up and ward off uuwelcome chatterers
who might disturb his train of thought.
The armament was not modern enough,
however, to repel the attack of the
alert young man who presently came
and peered oyer the top of his paper.
"Well, Ambrose reaiei" said Rodney,
looking up.
"That's nie absolutely," said Mr.
Peale. "The same at your service. So
you remember me, eh?"
The sight f Peale's keen and eager
face took Rodney back two years at a
jump. The two boys had met one
night in the lobby of a Boston theater.
"Well, Mary, did you know I'd lost my
The occasion had been an egg fight,
not between Rodney and Ambrose
Peale. but between the undieucc and
the stage. It had been a very lively
and savory afTair indeed, quite elD
ciently carried through by the college
students scattered out in front.
It had been a college play and had
"seemed to the student observers of it
so lacking in verisimilitude that they
had set up a counter demonstration In
front to show probably what real col
lege Jife was like. Koduey had not
tlrown" any eggs himself, because he
had forgotten to bring any with him. I
a circumstance which was the saving !
of him, for it had been noted by Peale,
the manager of the piece, and brought
hini to the rescue. Peale had been
very decent to him and kept him out
of jail, thereby saving him numerous
cuts, unlike the other fellows who had
'been duly haled before the dean and
suspended, besides figuring In the head
lines of the Boston papers.
Mr. Peale vowed he had been look
ing for Rodney for a week, but with
no success.
"Very; mysterious about you up on
the avenue yesterday," he said
"What's up?"
"Just a little family row," said Rod
ney. "What's your line now?"
"Well, I'm still in the show busi
ness," said Peale. "Ever see the 'Belie
of Broadway?' Great show, great girls,
great cast."
"Ohv are you an actor?" asked Rod
ney eirrelessly.
"An actor? I should say not," said
Peale scornfully. "I'm a press agent."
"Oh, I see." said Rodney.
"But say," rattled Peale; "be sure to
catch that show. It may leave town
soon out of town bookings, you know
but remember the name, 'Belle of
Broadway. "
"I've heard of It," said Rodney.
.'3IU.1C jou11 excuse me, I've been
8 t f vlr
looking for you to talk business with
you. Shall I blaze away?" asked Peale.
"Business? Surely, surely," rejoined
Rodney, with an inward wink. "I'm a
business man now. Blaze away, as you
"Well, well." said IVale reminisccnt
ly, "I could see at once you weren't an
ogg thrower, but I wouldn't have
blamed you anyhow. It was a rotten
"Like the eggs?" put In Rodney, smil
ing. "Absolutely." said Peale. "Now, I'm
not much on handing myself flowers
across the footlights, but do you hap
pen to remember what I did for you?"
"You fixed things up with the chief
of police," said Rodney, "and kept me
from being expelled."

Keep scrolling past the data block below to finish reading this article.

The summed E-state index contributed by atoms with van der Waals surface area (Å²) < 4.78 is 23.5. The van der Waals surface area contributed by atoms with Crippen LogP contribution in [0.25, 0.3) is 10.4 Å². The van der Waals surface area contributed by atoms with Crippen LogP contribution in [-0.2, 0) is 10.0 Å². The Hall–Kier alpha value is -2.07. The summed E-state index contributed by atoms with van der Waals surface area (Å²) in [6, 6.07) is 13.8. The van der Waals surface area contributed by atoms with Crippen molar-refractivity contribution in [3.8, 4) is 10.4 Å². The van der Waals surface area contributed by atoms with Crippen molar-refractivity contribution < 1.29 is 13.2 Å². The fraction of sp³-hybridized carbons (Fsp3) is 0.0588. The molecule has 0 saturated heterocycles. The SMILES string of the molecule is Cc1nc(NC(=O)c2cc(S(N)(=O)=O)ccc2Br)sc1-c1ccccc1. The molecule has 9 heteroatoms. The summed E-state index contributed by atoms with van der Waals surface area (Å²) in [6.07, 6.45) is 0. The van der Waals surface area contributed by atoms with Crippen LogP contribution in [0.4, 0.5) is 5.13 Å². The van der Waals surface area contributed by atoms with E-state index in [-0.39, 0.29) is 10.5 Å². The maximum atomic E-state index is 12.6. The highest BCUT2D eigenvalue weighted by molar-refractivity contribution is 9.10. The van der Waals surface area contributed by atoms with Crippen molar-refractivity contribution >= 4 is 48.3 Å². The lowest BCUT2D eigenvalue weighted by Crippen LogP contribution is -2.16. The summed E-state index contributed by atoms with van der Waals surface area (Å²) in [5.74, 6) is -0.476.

"And you said any time you could
do anything for me"
"That's still true," said Rodney.
"You're immense, son. Now, it's this
way have a chair between yon and
me 'The Belle of Broadway' is an aw
ful thing. Business gone to pot some
thing's got to Ik; done. That's my busi
ness with you."
"With me"' said Rodney.
"You've ot an aeroplane, haven't
you?" inquired Peale plaintively.
"Yes but" legsn Rodney. "Let's
go upstairs then." lie added as an after
thought. He knew Peale of old and that if h-j
got started there was nothing that
could hush his voice for other mem
bers. In the big- room in the Forty
fourth street side upstairs they would
be unmolested at this hour of the morn
ing. Peale followed him in a docik
"Then everything's all right." said
Peale eagerly. "Now, you abduct re
loading lady Julia Clark tomorrow
night in your aeroplane elope with
"Sure! Some stunt too. Never been
done. Julia's all for it. She's game
for any press gag"
"But I cou'dn't do such a thing as
that," protested Rodney.
"Certainly you can," said Peale.
"I'm telling you Julia, 'II stand for it
a bird of a story. Why, you're up in
tlie air with the leading lady. The
next night standing room only to catch
u look at the girl you're stuck on. I
can see the headlines now, 'Soap King's
Son Takes w Star Among the Stars
With Flashlights.'"
"But it's cut of the question." said
Rodney. "I wouldn't do it. that's
all. I'm not backing down from help
ing you. but there's some one who
might object."
"A girl?" asked Peale acutely.
Rodney nodded.
"I guess it's cold." Peale concluded.
"Girls are funny about their beaux do
ing a little innocent think like eloping
with some ther girl."
"Why don't you try somebody else:"
suggested Rodney.
"I have! You were my last card.
Well, I'm fied." said Peale. with an
air of finality.
It was a stunt that would have kept
things going, he protested, but now
well, the show was so bad tkat people
wouldn't even go to see it on a pass.
They would have to close Saturday,
and as for Ambrose Peale. In? was out.
Rodney did not believe that an obvious
faked up lie like that would have done
any good, lie said. He'd feel very un
comfortable at not being aide to oblige
an old friend otherwise.
"I know it's advertising," he said,
"You bet it's ndvertising." began
Peale, warr.lng up. "What made the
leading actresses? Advertising."
"But that sort of advertising can't be
of real value." said Rodney negligently.
"Oh, you're one of those wise guys
who don't believe in advertising, are
you?" said Peale. expostulating and ex
pounding, "Now. don't get me talking
advertising. That's where 1 live,
where I have my town house and
country estate, my yachts and motors.
That's my home. Maybe you think
love is important, riffle! Advertising,
my boy; the power of suggestion, the
psychology of print. Some old gink, a
professor of psychology, showed forty
Yassar girls the other day two sam